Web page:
“Oh my God, I’ve made a bad impression already,” Dick Cavett says apologetically after I ever-so-gently correct his pronunciation of my name. When I suggest that I should be the one worried about interviewing one of the all-time great interviewers, he’s quick to put me at ease.
“You’d better put that aside and out of your mind,” he tells me. “I can’t detect any faults in you so far.”
I’ve reached the 83-year-old talk show legend by phone at his home in Connecticut just a few days before the new documentary, Ali & Cavett: The Tale of the Tapes, is set to air on HBO. Muhammad Ali made a total of 14 appearances on The Dick Cavett Show between 1968 and 1975, and over that time the the two men developed what Cavett describes as a “bro romance.”
The film, which first premiered at the SXSW film festival nearly two years ago, uses footage of those appearances to tell the story of Ali’s career, with Cavett’s knack for compelling storytelling present throughout. He still gets emotional when recalling the time the boxing icon came on his show after a rare loss and called the host his “main man.”
Over the course of our conversation, Cavett opens up about his relationship with Ali, compares Richard Nixon’s resignation over Watergate to Donald Trump’s impeachment acquittal, and weighs in on the late-night TV landscape more than 50 years after his show debuted.
What made you want to participate in this documentary?
I can’t take any credit for the fact that it now exists. The guy who put it together, Robert Bader, is very good at that art. I had worked with him before on [the PBS documentaries] Dick Cavett’s Vietnam and Dick Cavett’s Watergate, where I was reminded of my dear old friend, the great unindicted co-conspirator and crook Richard Nixon. He was in some ways in charge of my tapes and was going through them and he kept coming across Ali. And by the time it got up to 14 times on the show, he said, we’ve got to do something with them.
When did you first meet the man who was then known as Cassius Clay?
I first met him 25 steps from Hollywood and Vine at the theater that had its name changed from the El Capitan in Hollywood’s golden age to The Jerry Lewis Theater. I was a writer there. Jerry discovered me when he hosted The Tonight Show once [where Cavett served as talent coordinator and then writer] and hired me. You may remember the hullabaloo about that show. It was two hours live and the joke was, “What’s he going to do for two hours?” Some of it was quite good. Mostly it was not. He had various emotional problems. If his father showed up in the afternoon, it ruined him for the rest of the day. Strange things like that. Some of the shows he pissed away and some of them—he was a comic genius in his way. I always got along nicely with him. Not everybody did.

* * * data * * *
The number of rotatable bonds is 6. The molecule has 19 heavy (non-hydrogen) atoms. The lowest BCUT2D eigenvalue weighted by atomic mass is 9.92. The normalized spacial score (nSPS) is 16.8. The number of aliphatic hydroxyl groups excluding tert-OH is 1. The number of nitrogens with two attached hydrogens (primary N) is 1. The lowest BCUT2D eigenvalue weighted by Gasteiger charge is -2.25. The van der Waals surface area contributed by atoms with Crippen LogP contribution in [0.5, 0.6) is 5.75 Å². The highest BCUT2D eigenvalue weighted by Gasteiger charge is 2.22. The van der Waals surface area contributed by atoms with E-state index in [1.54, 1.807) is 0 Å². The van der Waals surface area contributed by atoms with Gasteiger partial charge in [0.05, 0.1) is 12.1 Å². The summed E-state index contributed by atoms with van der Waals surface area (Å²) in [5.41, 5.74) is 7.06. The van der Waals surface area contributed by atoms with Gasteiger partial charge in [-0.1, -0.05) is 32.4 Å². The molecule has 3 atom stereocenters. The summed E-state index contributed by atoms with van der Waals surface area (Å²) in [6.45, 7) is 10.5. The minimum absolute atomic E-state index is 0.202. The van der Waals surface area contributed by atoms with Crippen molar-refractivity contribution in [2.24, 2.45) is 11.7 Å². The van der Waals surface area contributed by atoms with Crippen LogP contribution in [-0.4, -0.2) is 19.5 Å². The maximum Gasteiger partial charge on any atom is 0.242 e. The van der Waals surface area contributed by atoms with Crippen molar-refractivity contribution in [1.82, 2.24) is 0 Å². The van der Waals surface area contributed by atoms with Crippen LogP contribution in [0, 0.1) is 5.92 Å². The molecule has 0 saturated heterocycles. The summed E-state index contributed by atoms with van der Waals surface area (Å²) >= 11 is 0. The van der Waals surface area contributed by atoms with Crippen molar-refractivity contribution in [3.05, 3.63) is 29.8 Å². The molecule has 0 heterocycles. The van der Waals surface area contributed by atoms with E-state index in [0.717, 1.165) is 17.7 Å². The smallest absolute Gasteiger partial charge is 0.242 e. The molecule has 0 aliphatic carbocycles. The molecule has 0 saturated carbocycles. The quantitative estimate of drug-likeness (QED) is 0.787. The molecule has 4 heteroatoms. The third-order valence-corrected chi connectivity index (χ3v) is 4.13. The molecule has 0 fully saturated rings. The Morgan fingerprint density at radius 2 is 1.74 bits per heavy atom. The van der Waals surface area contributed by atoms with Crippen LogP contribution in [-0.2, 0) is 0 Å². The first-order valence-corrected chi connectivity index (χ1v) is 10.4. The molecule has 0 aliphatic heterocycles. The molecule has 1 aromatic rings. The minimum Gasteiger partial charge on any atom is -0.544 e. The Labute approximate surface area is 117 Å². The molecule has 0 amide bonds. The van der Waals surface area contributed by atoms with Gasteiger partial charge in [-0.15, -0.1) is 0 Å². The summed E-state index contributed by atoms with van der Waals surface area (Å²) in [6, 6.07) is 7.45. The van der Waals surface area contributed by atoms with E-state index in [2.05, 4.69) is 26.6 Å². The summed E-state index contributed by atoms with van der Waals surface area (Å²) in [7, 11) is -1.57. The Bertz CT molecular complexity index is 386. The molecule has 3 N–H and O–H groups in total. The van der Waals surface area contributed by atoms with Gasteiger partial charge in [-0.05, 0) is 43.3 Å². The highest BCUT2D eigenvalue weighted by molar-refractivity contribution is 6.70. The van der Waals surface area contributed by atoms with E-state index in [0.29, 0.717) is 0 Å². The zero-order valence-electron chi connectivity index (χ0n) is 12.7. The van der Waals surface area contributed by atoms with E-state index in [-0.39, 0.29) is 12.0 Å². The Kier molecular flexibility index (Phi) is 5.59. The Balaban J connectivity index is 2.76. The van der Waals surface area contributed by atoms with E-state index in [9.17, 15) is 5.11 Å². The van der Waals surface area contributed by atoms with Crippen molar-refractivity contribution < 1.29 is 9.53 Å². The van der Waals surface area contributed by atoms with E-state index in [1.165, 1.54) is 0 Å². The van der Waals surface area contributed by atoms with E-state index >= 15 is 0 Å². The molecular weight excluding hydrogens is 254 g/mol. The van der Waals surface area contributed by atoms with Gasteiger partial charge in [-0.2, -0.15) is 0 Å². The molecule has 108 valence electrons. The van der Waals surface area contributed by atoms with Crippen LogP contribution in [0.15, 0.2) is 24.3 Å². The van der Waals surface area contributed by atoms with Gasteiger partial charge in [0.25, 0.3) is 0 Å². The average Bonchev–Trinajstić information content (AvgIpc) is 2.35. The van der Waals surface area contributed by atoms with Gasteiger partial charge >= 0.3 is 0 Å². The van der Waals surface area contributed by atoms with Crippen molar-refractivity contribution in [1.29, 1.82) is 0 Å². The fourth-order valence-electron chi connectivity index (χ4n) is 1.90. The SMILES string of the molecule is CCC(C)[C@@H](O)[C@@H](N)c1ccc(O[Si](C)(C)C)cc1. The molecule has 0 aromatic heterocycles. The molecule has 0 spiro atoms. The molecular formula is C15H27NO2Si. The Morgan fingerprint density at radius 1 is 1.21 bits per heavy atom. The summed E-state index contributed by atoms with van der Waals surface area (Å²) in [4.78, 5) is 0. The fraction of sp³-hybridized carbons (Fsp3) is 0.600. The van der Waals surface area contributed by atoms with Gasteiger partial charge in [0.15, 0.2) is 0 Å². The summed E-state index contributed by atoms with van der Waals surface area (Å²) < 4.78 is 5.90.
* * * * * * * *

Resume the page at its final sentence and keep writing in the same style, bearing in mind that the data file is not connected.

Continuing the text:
So then Jerry Lewis had Ali on his show? Or Cassius Clay rather?
Oh yeah. And everybody was excited. Because he was going to show up. Somebody came to my office and said, ‘He’s here, he’s on the sidewalk out front.’ And there were TV cameras out there and he was pretending to have a fight with somebody in the crowd. And after terrifying him, he laughed it off and the man was relieved. I wrote poetry for him for that show. And then years passed and suddenly I was doing a talk show and he was on the first one.
The very first episode?
Yeah. Never dreaming that there would be 13 more. We really became, maybe in a strange, odd, unpredictable way, very good friends.
Did you know from that first episode that he would become such a great guest for your show?
I didn’t really, no. But each time he came on he was better than the last time. Except there would be a couple where he’d be a bit depressed. The one I can’t forget, of course, is when he came out very solemnly and among the things he said were, “Dick, I’m just an old, broken down fighter with a jaw wired together. And Dick Cavett, you’re the only one who would have me on the show. Nobody else called.” It was after one of his few defeats [to Ken Norton in 1973]. And that’s when he uttered the immortal line, “Dick, you’re my main man.” And I knew that the phrase “main man” had an almost mystical intimacy about it. Wherever I went for a week, people of various colors would say, “You know what that meant to be Ali’s main man?” I could go anywhere after that.
I think it’s hard to understand now how significant it was to see two men of different races having such a bond and a friendship on television at that time.
The joke is, it’s obvious we’d be friends because of our similar backgrounds. But we were a kind of odd couple. I guess now it would be a bro romance.